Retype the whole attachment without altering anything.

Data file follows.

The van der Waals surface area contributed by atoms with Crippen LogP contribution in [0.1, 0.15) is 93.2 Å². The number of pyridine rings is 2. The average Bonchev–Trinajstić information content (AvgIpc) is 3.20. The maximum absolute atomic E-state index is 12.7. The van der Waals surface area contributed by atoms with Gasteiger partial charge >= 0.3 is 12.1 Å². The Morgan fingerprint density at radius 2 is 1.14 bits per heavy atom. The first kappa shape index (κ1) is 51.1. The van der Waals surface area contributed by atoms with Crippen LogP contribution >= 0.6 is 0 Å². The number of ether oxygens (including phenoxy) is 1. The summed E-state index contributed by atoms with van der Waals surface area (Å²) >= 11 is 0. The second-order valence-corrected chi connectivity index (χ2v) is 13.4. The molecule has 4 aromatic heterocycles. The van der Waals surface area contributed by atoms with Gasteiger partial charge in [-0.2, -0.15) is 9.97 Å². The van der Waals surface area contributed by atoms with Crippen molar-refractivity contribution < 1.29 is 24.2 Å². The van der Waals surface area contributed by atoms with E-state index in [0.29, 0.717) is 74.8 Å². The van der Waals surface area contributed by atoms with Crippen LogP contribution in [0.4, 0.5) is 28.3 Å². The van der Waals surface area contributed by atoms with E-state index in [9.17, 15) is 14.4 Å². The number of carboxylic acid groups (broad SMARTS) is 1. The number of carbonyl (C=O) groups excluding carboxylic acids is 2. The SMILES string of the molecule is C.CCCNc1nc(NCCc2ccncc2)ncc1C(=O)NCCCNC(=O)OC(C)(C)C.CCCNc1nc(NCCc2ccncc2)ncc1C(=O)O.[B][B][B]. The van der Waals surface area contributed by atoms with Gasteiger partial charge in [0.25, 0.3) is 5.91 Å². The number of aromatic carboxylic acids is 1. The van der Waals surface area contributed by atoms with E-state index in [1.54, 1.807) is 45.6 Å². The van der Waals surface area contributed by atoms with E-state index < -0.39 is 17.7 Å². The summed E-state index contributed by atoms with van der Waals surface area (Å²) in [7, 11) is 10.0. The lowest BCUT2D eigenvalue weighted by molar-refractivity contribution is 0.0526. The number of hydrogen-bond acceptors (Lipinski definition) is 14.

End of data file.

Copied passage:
The van der Waals surface area contributed by atoms with Crippen LogP contribution in [0.1, 0.15) is 93.2 Å². The number of pyridine rings is 2. The average Bonchev–Trinajstić information content (AvgIpc) is 3.20. The maximum absolute atomic E-state index is 12.7. The van der Waals surface area contributed by atoms with Gasteiger partial charge >= 0.3 is 12.1 Å². The Morgan fingerprint density at radius 2 is 1.14 bits per heavy atom. The first kappa shape index (κ1) is 51.1. The van der Waals surface area contributed by atoms with Crippen LogP contribution >= 0.6 is 0 Å². The number of ether oxygens (including phenoxy) is 1. The summed E-state index contributed by atoms with van der Waals surface area (Å²) >= 11 is 0. The second-order valence-corrected chi connectivity index (χ2v) is 13.4. The molecule has 4 aromatic heterocycles. The van der Waals surface area contributed by atoms with Gasteiger partial charge in [-0.2, -0.15) is 9.97 Å². The van der Waals surface area contributed by atoms with Crippen molar-refractivity contribution < 1.29 is 24.2 Å². The van der Waals surface area contributed by atoms with E-state index in [0.29, 0.717) is 74.8 Å². The van der Waals surface area contributed by atoms with Crippen LogP contribution in [0.4, 0.5) is 28.3 Å². The van der Waals surface area contributed by atoms with E-state index in [9.17, 15) is 14.4 Å². The number of carboxylic acid groups (broad SMARTS) is 1. The number of carbonyl (C=O) groups excluding carboxylic acids is 2. The SMILES string of the molecule is C.CCCNc1nc(NCCc2ccncc2)ncc1C(=O)NCCCNC(=O)OC(C)(C)C.CCCNc1nc(NCCc2ccncc2)ncc1C(=O)O.[B][B][B]. The van der Waals surface area contributed by atoms with Gasteiger partial charge in [0.25, 0.3) is 5.91 Å². The number of aromatic carboxylic acids is 1. The van der Waals surface area contributed by atoms with E-state index in [1.54, 1.807) is 45.6 Å². The van der Waals surface area contributed by atoms with E-state index < -0.39 is 17.7 Å². The summed E-state index contributed by atoms with van der Waals surface area (Å²) in [7, 11) is 10.0. The lowest BCUT2D eigenvalue weighted by molar-refractivity contribution is 0.0526. The number of hydrogen-bond acceptors (Lipinski definition) is 14.